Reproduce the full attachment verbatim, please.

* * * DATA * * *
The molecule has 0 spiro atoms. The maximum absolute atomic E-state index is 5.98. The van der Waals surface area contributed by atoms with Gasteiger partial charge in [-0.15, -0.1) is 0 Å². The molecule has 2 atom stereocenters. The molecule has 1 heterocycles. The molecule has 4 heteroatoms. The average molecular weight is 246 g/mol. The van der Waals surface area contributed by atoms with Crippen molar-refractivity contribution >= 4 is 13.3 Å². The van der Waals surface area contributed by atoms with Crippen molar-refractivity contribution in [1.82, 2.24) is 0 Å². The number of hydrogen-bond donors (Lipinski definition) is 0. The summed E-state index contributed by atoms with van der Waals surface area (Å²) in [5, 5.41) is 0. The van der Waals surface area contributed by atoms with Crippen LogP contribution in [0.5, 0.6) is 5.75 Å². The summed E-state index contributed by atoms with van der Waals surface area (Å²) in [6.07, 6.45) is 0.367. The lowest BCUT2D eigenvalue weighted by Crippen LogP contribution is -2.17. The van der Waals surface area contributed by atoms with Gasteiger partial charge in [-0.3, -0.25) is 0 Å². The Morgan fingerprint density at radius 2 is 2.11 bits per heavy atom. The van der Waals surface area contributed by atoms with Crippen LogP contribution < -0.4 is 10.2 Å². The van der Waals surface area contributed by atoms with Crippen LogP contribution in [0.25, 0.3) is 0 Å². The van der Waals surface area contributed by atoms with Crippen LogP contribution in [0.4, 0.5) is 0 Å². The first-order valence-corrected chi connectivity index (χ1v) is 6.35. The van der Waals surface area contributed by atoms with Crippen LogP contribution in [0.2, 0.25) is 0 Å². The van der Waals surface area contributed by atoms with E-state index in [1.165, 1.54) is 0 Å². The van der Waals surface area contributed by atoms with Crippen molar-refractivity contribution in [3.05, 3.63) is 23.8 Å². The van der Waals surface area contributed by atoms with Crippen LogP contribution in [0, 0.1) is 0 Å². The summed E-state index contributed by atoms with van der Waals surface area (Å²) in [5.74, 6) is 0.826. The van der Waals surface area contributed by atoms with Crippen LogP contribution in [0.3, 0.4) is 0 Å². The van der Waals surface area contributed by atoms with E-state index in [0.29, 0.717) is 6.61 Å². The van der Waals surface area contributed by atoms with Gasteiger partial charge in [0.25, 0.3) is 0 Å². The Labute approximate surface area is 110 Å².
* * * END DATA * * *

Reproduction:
The molecule has 0 spiro atoms. The maximum absolute atomic E-state index is 5.98. The van der Waals surface area contributed by atoms with Gasteiger partial charge in [-0.15, -0.1) is 0 Å². The molecule has 2 atom stereocenters. The molecule has 1 heterocycles. The molecule has 4 heteroatoms. The average molecular weight is 246 g/mol. The van der Waals surface area contributed by atoms with Crippen molar-refractivity contribution >= 4 is 13.3 Å². The van der Waals surface area contributed by atoms with Crippen molar-refractivity contribution in [1.82, 2.24) is 0 Å². The number of hydrogen-bond donors (Lipinski definition) is 0. The summed E-state index contributed by atoms with van der Waals surface area (Å²) in [5, 5.41) is 0. The van der Waals surface area contributed by atoms with Crippen LogP contribution in [0.5, 0.6) is 5.75 Å². The summed E-state index contributed by atoms with van der Waals surface area (Å²) in [6.07, 6.45) is 0.367. The lowest BCUT2D eigenvalue weighted by Crippen LogP contribution is -2.17. The van der Waals surface area contributed by atoms with Gasteiger partial charge in [-0.3, -0.25) is 0 Å². The Morgan fingerprint density at radius 2 is 2.11 bits per heavy atom. The van der Waals surface area contributed by atoms with Crippen LogP contribution < -0.4 is 10.2 Å². The van der Waals surface area contributed by atoms with Crippen LogP contribution in [0.25, 0.3) is 0 Å². The van der Waals surface area contributed by atoms with Crippen LogP contribution in [0.4, 0.5) is 0 Å². The first-order valence-corrected chi connectivity index (χ1v) is 6.35. The van der Waals surface area contributed by atoms with Crippen LogP contribution in [0.2, 0.25) is 0 Å². The van der Waals surface area contributed by atoms with E-state index in [1.165, 1.54) is 0 Å². The van der Waals surface area contributed by atoms with Crippen molar-refractivity contribution in [3.05, 3.63) is 23.8 Å². The van der Waals surface area contributed by atoms with Crippen LogP contribution in [0, 0.1) is 0 Å². The summed E-state index contributed by atoms with van der Waals surface area (Å²) in [5.74, 6) is 0.826. The van der Waals surface area contributed by atoms with Crippen LogP contribution in [0.3, 0.4) is 0 Å². The van der Waals surface area contributed by atoms with E-state index in [0.29, 0.717) is 6.61 Å². The van der Waals surface area contributed by atoms with Gasteiger partial charge in [0.25, 0.3) is 0 Å². The Labute approximate surface area is 110 Å².